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Darcie Dezell

Being a Part of the Conversation

Darcie Delzell

By Darcie Delzell

Recently I attended a CACE workshop entitled, "How the Christian academy can be counter-cultural rather than anti-cultural".  We spent our time discussing various challenges related to being both a part and product of current culture and also our call to, in some cases, be counter-cultural.

I am a statistician, and I can’t say that I often feel my work needs to be counter-cultural.  I perform statistical analysis and inference in much the same way as my non-religious counterparts.  However, one (fairly) new cultural phenomena is that the issues of our day are often argued with the results of a statistical analysis as a primary evidentiary tool.  These arguments (or conversations, if you will) are important.  Christians should be active participants in discussions related to climate change, sexual identity, religious freedom, economic policy, education, etc.  We are compelled to be God’s representatives and servants and truth-tellers in these areas.  We need to be a part of the conversation.  But that conversation is becoming more and more quantitative in nature. 

So how do Christians who are not statisticians or scientists or economists participate in these conversations? How can we enter into these discussions and offer informed commentary?  How can we make choices based on our understanding of God’s purpose and will on earth, but also utilizing information we are given to increase our understanding of the problem at hand?  I would like to offer a few suggestions.

1.    Be competent

It is no longer the case that only ‘hard science’ uses statistical analyses.  Decisions are being made in all areas of social science (psychology, education, sociology, economics, etc.) based on the gathering of numerical data and mathematical analyses of these data.  Even the literature scholars are getting in on the action via the ‘Digital Humanities’.  But statistical analysis is math, and those who want to converse in these arenas need to be competent in the basics.  So take a class at your local community college or read a book on basic statistics (there is no shortage of either).  You will be making yourself equipped to read books and magazine articles and listen to debates on the important issues of the day with understanding of the statistical results.

2.    Be skeptical

It is not easy to lie with statistics when giving full disclosure of the methods.  But how many newspaper/magazine articles, blogs, or news videos give any real detail of the analysis?  It rarely happens except in scholarly articles, and sometimes not even then.  If only reporting results, it is VERY easy to lie (or manipulate or skew).   It is also easy to simply do a poor job.  Far more is concluded with the aid of ‘statistical evidence’ than should be reasonably concluded.  Complex issues yield complex data, which usually require complex methods that rely on a number of important assumptions.  So be wary of believing that something has been ‘proven’ by a single p-value reported on a blog post (or even a scholarly article).  One poignant example of a lack of skepticism in the general public is the vaccine scare.  The 1998 article by Andrew Wakefield published by The Lancet started the scare [1].  Yet, to be more accurate, it was the media’s coverage of the article that convinced many, many parents that the MMR vaccine caused autism.  In reality, Wakefield himself made no such claim, although he did do such a poor job in both his science and his statistical analysis that the article was retracted, which is no small feat.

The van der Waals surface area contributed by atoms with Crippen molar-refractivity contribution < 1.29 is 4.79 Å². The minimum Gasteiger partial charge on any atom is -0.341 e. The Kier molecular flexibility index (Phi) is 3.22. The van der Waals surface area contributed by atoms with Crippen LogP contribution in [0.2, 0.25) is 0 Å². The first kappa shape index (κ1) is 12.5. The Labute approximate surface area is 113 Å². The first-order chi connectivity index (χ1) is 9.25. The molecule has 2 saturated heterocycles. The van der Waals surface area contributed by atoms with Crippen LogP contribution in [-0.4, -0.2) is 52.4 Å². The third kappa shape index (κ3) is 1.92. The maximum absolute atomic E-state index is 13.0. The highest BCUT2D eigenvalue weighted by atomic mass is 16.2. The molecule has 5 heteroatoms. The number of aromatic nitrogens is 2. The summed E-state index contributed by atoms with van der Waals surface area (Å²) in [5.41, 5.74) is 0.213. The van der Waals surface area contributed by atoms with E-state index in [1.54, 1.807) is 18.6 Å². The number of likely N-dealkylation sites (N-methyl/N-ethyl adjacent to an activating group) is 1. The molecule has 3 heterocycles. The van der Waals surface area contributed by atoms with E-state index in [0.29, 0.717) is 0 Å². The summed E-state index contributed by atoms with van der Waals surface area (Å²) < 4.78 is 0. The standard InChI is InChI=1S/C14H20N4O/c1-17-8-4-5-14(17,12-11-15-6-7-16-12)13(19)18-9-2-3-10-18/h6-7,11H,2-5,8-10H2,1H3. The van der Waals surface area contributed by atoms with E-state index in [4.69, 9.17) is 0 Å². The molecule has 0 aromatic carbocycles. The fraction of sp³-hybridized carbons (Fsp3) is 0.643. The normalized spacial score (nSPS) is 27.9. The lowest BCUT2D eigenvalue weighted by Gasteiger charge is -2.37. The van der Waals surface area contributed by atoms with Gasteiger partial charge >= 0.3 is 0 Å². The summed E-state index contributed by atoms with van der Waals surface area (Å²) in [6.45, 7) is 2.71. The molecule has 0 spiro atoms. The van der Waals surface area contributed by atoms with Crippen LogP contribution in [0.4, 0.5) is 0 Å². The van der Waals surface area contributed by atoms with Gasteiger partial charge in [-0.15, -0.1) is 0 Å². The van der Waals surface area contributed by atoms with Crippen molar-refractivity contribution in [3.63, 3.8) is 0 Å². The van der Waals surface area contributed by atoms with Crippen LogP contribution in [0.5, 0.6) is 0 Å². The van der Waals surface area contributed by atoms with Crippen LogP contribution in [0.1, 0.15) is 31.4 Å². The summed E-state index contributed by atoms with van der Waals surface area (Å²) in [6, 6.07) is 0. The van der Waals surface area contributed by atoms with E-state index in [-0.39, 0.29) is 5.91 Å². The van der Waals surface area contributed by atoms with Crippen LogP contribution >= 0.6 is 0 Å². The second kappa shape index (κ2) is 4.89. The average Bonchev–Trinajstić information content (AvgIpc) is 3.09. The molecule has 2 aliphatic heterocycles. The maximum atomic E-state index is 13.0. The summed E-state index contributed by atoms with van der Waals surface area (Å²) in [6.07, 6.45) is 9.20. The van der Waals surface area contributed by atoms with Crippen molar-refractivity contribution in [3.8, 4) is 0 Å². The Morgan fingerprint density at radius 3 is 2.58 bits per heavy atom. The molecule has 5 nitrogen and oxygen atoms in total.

3.    Be wary of anecdotal evidence

Following the Wakefield article, scores of parents determined that they had finally been given a reason for their child’s autism diagnosis.  Celebrities like Jenny McCarthy perpetuated this belief via multiple media outlets, including The Oprah Show.  This resulted in a measurable decrease in the number of children being vaccinated.  Yet real, verifiable evidence that vaccines cause autism has never been produced.  In fact, quite the opposite has happened.  The Institute of Medicine of the National Academies recently published an extremely comprehensive review of vaccine research as it relates to autism and the current vaccine schedule, and the committee concluded that there are no major safety concerns at this time [2].  However, more parents watch Oprah than read safety reports.  But this type of ‘my story’ evidence is anecdotal; parents (not medically trained physicians) telling their stories of how their children contracted autism as a result of vaccination.   These accounts are highly emotional and subjective and can easily strike fear into other parents.  The influence of this fear can be stronger than the influence of well-informed pediatricians.

We need to get better and better at assessing information.  If we don’t, we run the risk of becoming non-participants, unable to speak the language of today.  If we do, we are able to influence.  We are able to influence public policy in ways that help the poor and honor God’s compassion for them.  We are able to influence the way our children are educated so that they learn to be good thinkers and wise decision-makers, reflecting their God-given abilities to reason and make choices.  And we are better able to make personal judgments that reflect wise, informed decision-making practices and the inspiration of the Holy Spirit. 

[1] Wakefield, Andrew J., et al. "RETRACTED: Ileal-lymphoid-nodular hyperplasia, non-specific colitis, and pervasive developmental disorder in children." The Lancet 351.9103 (1998): 637-641.

[2] "Childhood Immunization Schedule and Safety: Stakeholder Concerns, Scientific Evidence, and Future Studies" - Institute of Medicine of the National Academies, Board on Population Health and Public Health Practice (January 16, 2013)